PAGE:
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This loss combines a Sigmoid layer and the BCELoss in one single class. This version is more numerically stable than using a plain Sigmoid followed by a BCELoss as, by combining the operations into one layer, we take advantage of the log-sum-exp trick for numerical stability.


nn_bce_with_logits_loss(weight = NULL, reduction = "mean", pos_weight = NULL)



(Tensor, optional): a manual rescaling weight given to the loss of each batch element. If given, has to be a Tensor of size nbatch.


(string, optional): Specifies the reduction to apply to the output: 'none' | 'mean' | 'sum'. 'none': no reduction will be applied, 'mean': the sum of the output will be divided by the number of elements in the output, 'sum': the output will be summed.


(Tensor, optional): a weight of positive examples. Must be a vector with length equal to the number of classes.


The unreduced (i.e. with reduction set to 'none') loss can be described as:

$$ \ell(x, y) = L = \{l_1,\dots,l_N\}^\top, \quad l_n = - w_n \left[ y_n \cdot \log \sigma(x_n) + (1 - y_n) \cdot \log (1 - \sigma(x_n)) \right], $$

where \(N\) is the batch size. If reduction is not 'none' (default 'mean'), then

$$ \ell(x, y) = \begin{array}{ll} \mbox{mean}(L), & \mbox{if reduction} = \mbox{'mean';}\\ \mbox{sum}(L), & \mbox{if reduction} = \mbox{'sum'.} \end{array} $$

This is used for measuring the error of a reconstruction in for example an auto-encoder. Note that the targets t[i] should be numbers between 0 and 1. It's possible to trade off recall and precision by adding weights to positive examples. In the case of multi-label classification the loss can be described as:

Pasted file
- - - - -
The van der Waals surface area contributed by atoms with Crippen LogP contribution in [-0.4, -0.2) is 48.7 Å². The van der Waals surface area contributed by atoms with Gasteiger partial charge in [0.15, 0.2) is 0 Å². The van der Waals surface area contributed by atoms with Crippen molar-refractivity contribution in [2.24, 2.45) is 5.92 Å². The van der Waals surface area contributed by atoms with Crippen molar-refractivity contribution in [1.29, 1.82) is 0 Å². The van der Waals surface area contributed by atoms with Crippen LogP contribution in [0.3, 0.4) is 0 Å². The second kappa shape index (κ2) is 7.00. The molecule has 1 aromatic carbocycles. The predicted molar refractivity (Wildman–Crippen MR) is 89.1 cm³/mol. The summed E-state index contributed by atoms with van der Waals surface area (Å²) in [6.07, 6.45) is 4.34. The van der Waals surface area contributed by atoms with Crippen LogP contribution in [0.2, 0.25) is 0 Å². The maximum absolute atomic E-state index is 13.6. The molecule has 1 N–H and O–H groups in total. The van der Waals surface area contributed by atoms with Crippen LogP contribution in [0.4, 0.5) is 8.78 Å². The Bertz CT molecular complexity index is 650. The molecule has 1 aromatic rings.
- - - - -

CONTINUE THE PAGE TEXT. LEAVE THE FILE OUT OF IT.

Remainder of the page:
$$ \ell_c(x, y) = L_c = \{l_{1,c},\dots,l_{N,c}\}^\top, \quad l_{n,c} = - w_{n,c} \left[ p_c y_{n,c} \cdot \log \sigma(x_{n,c}) + (1 - y_{n,c}) \cdot \log (1 - \sigma(x_{n,c})) \right], $$ where \(c\) is the class number (\(c > 1\) for multi-label binary classification,

\(c = 1\) for single-label binary classification), \(n\) is the number of the sample in the batch and \(p_c\) is the weight of the positive answer for the class \(c\). \(p_c > 1\) increases the recall, \(p_c < 1\) increases the precision. For example, if a dataset contains 100 positive and 300 negative examples of a single class, then pos_weight for the class should be equal to \(\frac{300}{100}=3\). The loss would act as if the dataset contains \(3\times 100=300\) positive examples.


  • Input: \((N, *)\) where \(*\) means, any number of additional dimensions

  • Target: \((N, *)\), same shape as the input

  • Output: scalar. If reduction is 'none', then \((N, *)\), same shape as input.


if (torch_is_installed()) {
loss <- nn_bce_with_logits_loss()
input <- torch_randn(3, requires_grad = TRUE)
target <- torch_empty(3)$random_(1, 2)
output <- loss(input, target)

target <- torch_ones(10, 64, dtype = torch_float32()) # 64 classes, batch size = 10
output <- torch_full(c(10, 64), 1.5) # A prediction (logit)
pos_weight <- torch_ones(64) # All weights are equal to 1
criterion <- nn_bce_with_logits_loss(pos_weight = pos_weight)
criterion(output, target) # -log(sigmoid(1.5))
#> torch_tensor
#> 0.201413
#> [ CPUFloatType{} ]